In her cream-coloured entry hall, above a red table adorned with a thicket of dried flowers, hung one of Brandy's paintings. A wild, windswept moorland, heather purple-grey hugging the ground and huddled against a twisted tree. The tree's branches pointed east with gnarled fingers, the clouds above them high, thin and torn. Huddled beneath the tree, her fox-thin face a mirror of the pale sky was a girl clad only in a brown, shapeless dress. Her thin, dirt-smeared legs were drawn up to her chin.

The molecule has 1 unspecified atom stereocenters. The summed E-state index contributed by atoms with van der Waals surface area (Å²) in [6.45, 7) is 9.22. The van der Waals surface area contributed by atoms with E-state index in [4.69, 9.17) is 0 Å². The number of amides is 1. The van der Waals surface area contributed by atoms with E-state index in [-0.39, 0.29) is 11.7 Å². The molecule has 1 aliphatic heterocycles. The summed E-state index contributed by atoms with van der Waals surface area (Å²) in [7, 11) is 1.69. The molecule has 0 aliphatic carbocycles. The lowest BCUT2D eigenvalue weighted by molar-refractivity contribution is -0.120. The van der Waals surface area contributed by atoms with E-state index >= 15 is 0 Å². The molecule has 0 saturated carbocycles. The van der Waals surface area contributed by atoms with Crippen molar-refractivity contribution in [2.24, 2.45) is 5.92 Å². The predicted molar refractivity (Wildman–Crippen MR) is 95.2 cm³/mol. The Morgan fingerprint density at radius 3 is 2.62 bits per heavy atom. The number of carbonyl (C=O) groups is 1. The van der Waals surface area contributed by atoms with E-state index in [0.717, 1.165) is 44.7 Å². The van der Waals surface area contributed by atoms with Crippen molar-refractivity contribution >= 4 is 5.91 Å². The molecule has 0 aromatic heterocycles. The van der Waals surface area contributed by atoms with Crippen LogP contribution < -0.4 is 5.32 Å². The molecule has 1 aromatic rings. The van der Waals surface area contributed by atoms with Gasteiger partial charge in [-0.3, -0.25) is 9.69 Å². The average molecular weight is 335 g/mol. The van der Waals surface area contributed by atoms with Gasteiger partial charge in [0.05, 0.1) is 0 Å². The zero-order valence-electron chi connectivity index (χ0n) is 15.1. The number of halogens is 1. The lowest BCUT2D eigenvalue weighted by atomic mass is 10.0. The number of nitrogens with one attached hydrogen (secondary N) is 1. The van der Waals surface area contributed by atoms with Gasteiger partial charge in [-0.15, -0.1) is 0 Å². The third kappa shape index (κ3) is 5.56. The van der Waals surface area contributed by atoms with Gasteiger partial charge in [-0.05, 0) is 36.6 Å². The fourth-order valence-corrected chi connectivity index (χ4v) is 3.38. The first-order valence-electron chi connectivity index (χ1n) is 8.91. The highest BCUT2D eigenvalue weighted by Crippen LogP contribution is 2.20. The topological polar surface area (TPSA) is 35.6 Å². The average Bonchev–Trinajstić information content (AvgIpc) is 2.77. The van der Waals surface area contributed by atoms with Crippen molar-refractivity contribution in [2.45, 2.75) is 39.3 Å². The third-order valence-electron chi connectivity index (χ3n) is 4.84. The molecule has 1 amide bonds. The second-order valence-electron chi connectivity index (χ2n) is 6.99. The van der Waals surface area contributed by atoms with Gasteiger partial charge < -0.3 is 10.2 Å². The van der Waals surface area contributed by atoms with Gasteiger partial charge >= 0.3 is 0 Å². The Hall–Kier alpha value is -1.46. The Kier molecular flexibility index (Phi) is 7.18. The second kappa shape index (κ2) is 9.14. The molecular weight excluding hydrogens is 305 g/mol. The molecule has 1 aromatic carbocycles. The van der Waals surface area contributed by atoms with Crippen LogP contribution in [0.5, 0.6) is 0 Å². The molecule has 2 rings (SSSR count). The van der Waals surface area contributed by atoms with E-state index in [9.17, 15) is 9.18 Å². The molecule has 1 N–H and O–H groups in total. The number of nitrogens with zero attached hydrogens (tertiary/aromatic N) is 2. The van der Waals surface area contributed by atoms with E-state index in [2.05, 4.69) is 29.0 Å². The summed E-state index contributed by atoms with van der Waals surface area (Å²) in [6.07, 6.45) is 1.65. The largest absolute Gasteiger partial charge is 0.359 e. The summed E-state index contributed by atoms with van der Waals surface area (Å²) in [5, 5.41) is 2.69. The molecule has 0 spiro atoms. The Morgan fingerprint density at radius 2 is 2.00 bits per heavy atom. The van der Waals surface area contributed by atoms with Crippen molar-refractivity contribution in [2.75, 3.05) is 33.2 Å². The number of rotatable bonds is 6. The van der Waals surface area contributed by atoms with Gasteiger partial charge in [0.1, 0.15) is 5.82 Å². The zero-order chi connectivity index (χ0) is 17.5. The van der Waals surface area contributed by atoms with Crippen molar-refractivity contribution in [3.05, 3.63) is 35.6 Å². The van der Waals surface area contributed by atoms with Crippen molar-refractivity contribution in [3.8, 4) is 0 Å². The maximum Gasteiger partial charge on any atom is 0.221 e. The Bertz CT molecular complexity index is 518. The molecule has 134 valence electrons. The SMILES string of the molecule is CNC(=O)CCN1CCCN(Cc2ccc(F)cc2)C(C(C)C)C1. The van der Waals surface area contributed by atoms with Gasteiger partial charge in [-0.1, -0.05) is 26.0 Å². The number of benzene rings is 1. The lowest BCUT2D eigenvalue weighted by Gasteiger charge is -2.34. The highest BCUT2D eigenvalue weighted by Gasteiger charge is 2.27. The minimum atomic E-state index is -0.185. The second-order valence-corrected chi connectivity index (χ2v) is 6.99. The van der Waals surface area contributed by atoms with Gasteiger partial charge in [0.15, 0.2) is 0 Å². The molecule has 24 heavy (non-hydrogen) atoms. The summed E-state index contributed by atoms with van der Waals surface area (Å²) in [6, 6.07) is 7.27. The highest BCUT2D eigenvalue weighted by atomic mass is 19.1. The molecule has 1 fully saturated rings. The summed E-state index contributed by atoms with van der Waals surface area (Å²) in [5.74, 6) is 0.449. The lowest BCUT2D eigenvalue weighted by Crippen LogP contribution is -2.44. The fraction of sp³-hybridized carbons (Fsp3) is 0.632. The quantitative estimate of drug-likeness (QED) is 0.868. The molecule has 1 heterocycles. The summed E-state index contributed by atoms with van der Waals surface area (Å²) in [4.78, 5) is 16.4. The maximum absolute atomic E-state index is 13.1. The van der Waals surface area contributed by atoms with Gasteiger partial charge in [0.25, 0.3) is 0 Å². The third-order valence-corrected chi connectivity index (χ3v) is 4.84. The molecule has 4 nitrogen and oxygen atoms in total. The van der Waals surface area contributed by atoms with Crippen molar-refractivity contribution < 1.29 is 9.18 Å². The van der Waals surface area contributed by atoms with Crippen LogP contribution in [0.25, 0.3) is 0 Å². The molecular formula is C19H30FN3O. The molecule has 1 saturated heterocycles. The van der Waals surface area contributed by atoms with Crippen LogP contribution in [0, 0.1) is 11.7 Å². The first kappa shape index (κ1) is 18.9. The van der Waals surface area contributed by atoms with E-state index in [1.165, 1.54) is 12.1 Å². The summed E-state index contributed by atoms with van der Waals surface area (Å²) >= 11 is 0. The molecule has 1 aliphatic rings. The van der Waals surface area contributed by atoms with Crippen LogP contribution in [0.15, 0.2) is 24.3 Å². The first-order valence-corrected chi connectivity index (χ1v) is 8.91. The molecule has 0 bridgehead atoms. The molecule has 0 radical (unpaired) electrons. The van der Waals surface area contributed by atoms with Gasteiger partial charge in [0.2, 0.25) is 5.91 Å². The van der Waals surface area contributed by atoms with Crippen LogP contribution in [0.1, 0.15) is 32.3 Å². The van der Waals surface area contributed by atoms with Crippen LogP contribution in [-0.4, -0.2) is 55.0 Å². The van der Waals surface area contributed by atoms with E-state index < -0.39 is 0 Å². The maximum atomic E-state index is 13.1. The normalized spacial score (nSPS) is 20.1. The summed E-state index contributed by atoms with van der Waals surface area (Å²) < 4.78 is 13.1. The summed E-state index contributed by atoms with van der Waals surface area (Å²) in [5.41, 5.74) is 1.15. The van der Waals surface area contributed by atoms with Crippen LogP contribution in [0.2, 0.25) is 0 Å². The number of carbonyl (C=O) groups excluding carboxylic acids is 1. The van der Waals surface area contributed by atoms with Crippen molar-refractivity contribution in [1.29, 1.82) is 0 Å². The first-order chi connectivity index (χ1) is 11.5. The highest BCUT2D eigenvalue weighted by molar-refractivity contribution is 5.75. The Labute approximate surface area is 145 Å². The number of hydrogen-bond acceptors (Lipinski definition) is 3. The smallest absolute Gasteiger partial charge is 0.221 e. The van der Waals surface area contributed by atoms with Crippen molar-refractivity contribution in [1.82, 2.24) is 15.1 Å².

Brandy had painted her without eyes, calling the piece Desolation. Catherine thought it haunting and beautiful, but disagreed with her friend's choice of names. Even in such stark wildernesses could be found a rough, stubborn beauty. An angular beauty, hard and shaped by unforgiving elements but more lovely for its refusal to surrender. In the unlikely places of the land--in its corners and creases--lay the pale, luminous beauties forgotten by the world, but there for those who cared to see.